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The Craft of Design


Heritage and vision

The sector or space doesn’t matter; if you’re committed to raising your work to a level of art, you are engaging in a contemporary form of craft. For UBS, this means applying a consistent level of dedication, care, creativity and precision to the world of finance. Honed over more than 160 years, this approach is one that places the customer at the centre of every important decision that is made. It also involves doing the fundamentals very well, while having the courage to explore new avenues – and evolve.

Adaptable by design

Charles O Job subscribes to a similar mantra. His playful attitude towards craft eschews simple categorisation yet he makes practical products that fulfil both design briefs and customer needs. Born in Lagos and based in Zürich, Job has featured in international design competitions and been a professor of architectural design theory at the Bern University of Applied Sciences since 2008. In the fourth instalment of our series examining craft in all its forms, we learn why his design philosophy stems from a desire to create with purpose. 


Purposeful reinvention

Job talks international influences, redefining his craft and the joys of setting his own creative agenda.


How would you describe your work to someone unfamiliar with your craft? 
I’m a designer. But what I do isn’t art, it’s more practical: I make usable things to meet my customers’ needs. There’s a great German word, gebrauchsgegenstand, which means “object for use”. It takes the word “design” out of the equation. 

As a child in Lagos, you made toys from items that you found in the street. What did this teach you about design? 
It demystified the notion of being a designer. My take on design is doing something useful, something with a purpose, something with a function – and by using as little material as possible. I make the most out of the least. So that experience demystified the idea of the designer as the creator. The designer is someone who goes out and creates value.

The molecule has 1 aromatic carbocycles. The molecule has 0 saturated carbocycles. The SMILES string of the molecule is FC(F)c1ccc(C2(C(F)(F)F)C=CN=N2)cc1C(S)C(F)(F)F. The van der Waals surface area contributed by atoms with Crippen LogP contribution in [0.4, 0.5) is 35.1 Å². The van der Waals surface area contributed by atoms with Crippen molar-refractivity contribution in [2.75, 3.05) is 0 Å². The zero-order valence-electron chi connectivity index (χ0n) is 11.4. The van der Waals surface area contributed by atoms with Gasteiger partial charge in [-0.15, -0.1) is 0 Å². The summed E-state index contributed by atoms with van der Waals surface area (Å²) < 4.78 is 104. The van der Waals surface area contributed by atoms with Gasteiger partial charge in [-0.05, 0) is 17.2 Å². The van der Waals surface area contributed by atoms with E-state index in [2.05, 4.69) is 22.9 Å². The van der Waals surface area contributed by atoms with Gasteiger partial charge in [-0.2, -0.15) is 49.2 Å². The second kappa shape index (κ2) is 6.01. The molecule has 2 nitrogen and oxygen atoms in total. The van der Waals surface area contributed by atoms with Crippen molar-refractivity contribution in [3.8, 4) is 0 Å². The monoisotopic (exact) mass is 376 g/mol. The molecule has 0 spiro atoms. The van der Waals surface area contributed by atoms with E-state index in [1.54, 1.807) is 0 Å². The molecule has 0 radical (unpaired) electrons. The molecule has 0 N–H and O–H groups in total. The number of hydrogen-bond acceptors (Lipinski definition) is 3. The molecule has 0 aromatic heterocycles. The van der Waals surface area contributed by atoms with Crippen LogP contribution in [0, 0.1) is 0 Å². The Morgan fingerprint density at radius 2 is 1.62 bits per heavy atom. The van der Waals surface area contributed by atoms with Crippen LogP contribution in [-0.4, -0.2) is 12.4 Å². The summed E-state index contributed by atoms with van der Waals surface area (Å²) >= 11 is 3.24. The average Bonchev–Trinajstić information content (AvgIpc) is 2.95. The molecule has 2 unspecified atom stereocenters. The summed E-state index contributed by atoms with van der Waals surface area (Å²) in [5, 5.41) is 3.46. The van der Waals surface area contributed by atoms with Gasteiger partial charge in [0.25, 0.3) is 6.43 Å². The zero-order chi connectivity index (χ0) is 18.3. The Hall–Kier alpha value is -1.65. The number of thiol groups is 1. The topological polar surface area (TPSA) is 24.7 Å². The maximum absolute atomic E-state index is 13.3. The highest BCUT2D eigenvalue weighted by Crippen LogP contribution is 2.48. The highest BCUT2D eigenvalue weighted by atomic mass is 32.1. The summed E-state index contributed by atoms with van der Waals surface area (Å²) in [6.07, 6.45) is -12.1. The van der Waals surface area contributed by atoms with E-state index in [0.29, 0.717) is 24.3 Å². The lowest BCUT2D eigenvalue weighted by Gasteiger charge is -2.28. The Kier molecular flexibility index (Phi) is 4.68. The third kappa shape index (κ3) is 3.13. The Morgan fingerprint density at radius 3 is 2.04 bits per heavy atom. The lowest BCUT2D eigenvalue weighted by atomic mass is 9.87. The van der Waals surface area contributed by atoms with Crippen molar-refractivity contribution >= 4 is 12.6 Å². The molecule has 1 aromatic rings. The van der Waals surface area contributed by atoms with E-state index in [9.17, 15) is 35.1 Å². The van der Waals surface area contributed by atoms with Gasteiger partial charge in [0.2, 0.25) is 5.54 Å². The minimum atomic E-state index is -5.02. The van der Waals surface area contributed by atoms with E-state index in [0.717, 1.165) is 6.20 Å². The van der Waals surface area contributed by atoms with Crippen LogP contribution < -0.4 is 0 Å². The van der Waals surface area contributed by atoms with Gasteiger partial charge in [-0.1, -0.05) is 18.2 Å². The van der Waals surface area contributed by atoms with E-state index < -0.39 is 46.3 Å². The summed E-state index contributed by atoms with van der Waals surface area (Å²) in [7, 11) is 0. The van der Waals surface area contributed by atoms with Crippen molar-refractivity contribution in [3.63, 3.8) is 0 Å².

You were born in Lagos, have worked in Paris and London, and now live in Zürich. How have your experiences in these cities informed your work? 
In Paris, I learned to be more be more open-minded. I had finished studying architecture in London and went to Paris to look for work. I found the city really vibrant with lots of young people reinventing themselves, so I learned to reinvent myself. And then I came to Switzerland to be a designer because I had the freedom to redefine what I was doing. People in Switzerland know how to make things – and make them really well. That has informed what I do. 

Unlike many in your field, you don’t work to a specific brief or with a particular producer. Why is that? 
I enter a lot of design competitions to test my take on what something is. Once I have an idea, I look for a producer who might be interested and I call them up. They don’t always accept but that element of collaboration is important: we develop the idea together and it becomes a product. I have an idea, work it out and sell it. You have to be open-minded and ready to find opportunities in new ways. 

What do you do when you are in need of inspiration? 
I am always drawing. I have my pencil and my sketchbook and my eyes open. I have thousands of sketchbooks, all full of ideas waiting to be developed.

© UBS 2024. All rights reserved.

Disclaimer: Charles O Job is not affiliated with UBS AG.


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